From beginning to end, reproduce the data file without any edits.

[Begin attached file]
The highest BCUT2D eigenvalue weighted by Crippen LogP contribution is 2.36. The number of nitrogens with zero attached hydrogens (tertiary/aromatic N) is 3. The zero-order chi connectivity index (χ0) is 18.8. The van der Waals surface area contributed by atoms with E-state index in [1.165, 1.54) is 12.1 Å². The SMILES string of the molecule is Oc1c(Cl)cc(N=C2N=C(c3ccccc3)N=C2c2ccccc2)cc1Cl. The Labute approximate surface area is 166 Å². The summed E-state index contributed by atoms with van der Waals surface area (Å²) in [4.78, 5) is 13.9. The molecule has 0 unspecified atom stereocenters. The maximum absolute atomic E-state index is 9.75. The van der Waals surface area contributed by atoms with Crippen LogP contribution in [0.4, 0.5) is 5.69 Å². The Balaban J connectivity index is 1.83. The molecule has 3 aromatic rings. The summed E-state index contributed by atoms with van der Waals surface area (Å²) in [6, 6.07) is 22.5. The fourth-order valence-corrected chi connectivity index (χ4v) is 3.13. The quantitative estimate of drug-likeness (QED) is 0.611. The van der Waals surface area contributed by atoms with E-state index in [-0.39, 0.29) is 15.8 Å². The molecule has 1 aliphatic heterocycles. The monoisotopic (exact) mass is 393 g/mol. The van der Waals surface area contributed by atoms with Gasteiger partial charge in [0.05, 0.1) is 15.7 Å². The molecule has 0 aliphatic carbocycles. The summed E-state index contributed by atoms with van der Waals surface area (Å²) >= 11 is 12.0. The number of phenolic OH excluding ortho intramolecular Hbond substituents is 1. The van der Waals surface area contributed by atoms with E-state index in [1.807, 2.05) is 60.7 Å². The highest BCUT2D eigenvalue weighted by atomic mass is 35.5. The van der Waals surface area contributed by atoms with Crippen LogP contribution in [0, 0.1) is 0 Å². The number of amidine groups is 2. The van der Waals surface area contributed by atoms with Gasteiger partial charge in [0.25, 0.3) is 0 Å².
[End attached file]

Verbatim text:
The highest BCUT2D eigenvalue weighted by Crippen LogP contribution is 2.36. The number of nitrogens with zero attached hydrogens (tertiary/aromatic N) is 3. The zero-order chi connectivity index (χ0) is 18.8. The van der Waals surface area contributed by atoms with E-state index in [1.165, 1.54) is 12.1 Å². The SMILES string of the molecule is Oc1c(Cl)cc(N=C2N=C(c3ccccc3)N=C2c2ccccc2)cc1Cl. The Labute approximate surface area is 166 Å². The summed E-state index contributed by atoms with van der Waals surface area (Å²) in [4.78, 5) is 13.9. The molecule has 0 unspecified atom stereocenters. The maximum absolute atomic E-state index is 9.75. The van der Waals surface area contributed by atoms with Crippen LogP contribution in [0.4, 0.5) is 5.69 Å². The Balaban J connectivity index is 1.83. The molecule has 3 aromatic rings. The summed E-state index contributed by atoms with van der Waals surface area (Å²) in [6, 6.07) is 22.5. The fourth-order valence-corrected chi connectivity index (χ4v) is 3.13. The quantitative estimate of drug-likeness (QED) is 0.611. The van der Waals surface area contributed by atoms with E-state index in [-0.39, 0.29) is 15.8 Å². The molecule has 1 aliphatic heterocycles. The monoisotopic (exact) mass is 393 g/mol. The van der Waals surface area contributed by atoms with Gasteiger partial charge in [0.05, 0.1) is 15.7 Å². The molecule has 0 aliphatic carbocycles. The summed E-state index contributed by atoms with van der Waals surface area (Å²) >= 11 is 12.0. The number of phenolic OH excluding ortho intramolecular Hbond substituents is 1. The van der Waals surface area contributed by atoms with E-state index in [1.807, 2.05) is 60.7 Å². The highest BCUT2D eigenvalue weighted by atomic mass is 35.5. The van der Waals surface area contributed by atoms with Crippen LogP contribution in [0, 0.1) is 0 Å². The number of amidine groups is 2. The van der Waals surface area contributed by atoms with Gasteiger partial charge in [0.25, 0.3) is 0 Å².